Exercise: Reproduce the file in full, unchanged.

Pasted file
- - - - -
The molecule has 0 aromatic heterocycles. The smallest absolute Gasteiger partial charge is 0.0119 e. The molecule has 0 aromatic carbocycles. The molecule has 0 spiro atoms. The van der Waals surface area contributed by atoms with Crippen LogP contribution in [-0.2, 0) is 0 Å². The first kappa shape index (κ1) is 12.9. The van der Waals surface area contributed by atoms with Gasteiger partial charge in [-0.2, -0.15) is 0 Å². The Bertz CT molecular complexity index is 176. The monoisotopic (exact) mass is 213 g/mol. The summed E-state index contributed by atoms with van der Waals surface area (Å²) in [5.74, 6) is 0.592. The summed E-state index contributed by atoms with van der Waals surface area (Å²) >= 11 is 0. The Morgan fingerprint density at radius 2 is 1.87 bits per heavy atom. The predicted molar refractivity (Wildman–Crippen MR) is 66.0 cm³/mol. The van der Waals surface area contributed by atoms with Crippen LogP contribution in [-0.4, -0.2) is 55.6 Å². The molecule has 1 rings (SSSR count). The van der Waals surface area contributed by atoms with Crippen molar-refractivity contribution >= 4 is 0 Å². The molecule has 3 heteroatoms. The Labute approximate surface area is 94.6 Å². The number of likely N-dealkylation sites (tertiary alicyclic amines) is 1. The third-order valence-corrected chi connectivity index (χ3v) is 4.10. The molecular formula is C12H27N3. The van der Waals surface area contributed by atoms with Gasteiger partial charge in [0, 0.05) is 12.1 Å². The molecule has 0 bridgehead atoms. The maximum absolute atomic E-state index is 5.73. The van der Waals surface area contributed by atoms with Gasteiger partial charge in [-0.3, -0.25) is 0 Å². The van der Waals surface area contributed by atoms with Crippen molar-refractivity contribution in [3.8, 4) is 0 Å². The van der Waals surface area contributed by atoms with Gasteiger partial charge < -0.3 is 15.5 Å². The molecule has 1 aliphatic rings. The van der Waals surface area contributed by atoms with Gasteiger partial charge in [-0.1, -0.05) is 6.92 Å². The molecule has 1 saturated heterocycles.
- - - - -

The molecule has 0 aromatic heterocycles. The smallest absolute Gasteiger partial charge is 0.0119 e. The molecule has 0 aromatic carbocycles. The molecule has 0 spiro atoms. The van der Waals surface area contributed by atoms with Crippen LogP contribution in [-0.2, 0) is 0 Å². The first kappa shape index (κ1) is 12.9. The van der Waals surface area contributed by atoms with Gasteiger partial charge in [-0.2, -0.15) is 0 Å². The Bertz CT molecular complexity index is 176. The monoisotopic (exact) mass is 213 g/mol. The summed E-state index contributed by atoms with van der Waals surface area (Å²) in [5.74, 6) is 0.592. The summed E-state index contributed by atoms with van der Waals surface area (Å²) >= 11 is 0. The Morgan fingerprint density at radius 2 is 1.87 bits per heavy atom. The predicted molar refractivity (Wildman–Crippen MR) is 66.0 cm³/mol. The van der Waals surface area contributed by atoms with Crippen LogP contribution in [-0.4, -0.2) is 55.6 Å². The molecule has 1 rings (SSSR count). The van der Waals surface area contributed by atoms with Crippen molar-refractivity contribution >= 4 is 0 Å². The molecule has 3 heteroatoms. The Labute approximate surface area is 94.6 Å². The number of likely N-dealkylation sites (tertiary alicyclic amines) is 1. The third-order valence-corrected chi connectivity index (χ3v) is 4.10. The molecular formula is C12H27N3. The van der Waals surface area contributed by atoms with Gasteiger partial charge in [0, 0.05) is 12.1 Å². The molecule has 0 bridgehead atoms. The maximum absolute atomic E-state index is 5.73. The van der Waals surface area contributed by atoms with Gasteiger partial charge in [-0.3, -0.25) is 0 Å². The van der Waals surface area contributed by atoms with Crippen molar-refractivity contribution in [3.8, 4) is 0 Å². The van der Waals surface area contributed by atoms with Gasteiger partial charge < -0.3 is 15.5 Å². The molecule has 1 aliphatic rings. The van der Waals surface area contributed by atoms with Gasteiger partial charge in [-0.1, -0.05) is 6.92 Å². The molecule has 1 saturated heterocycles.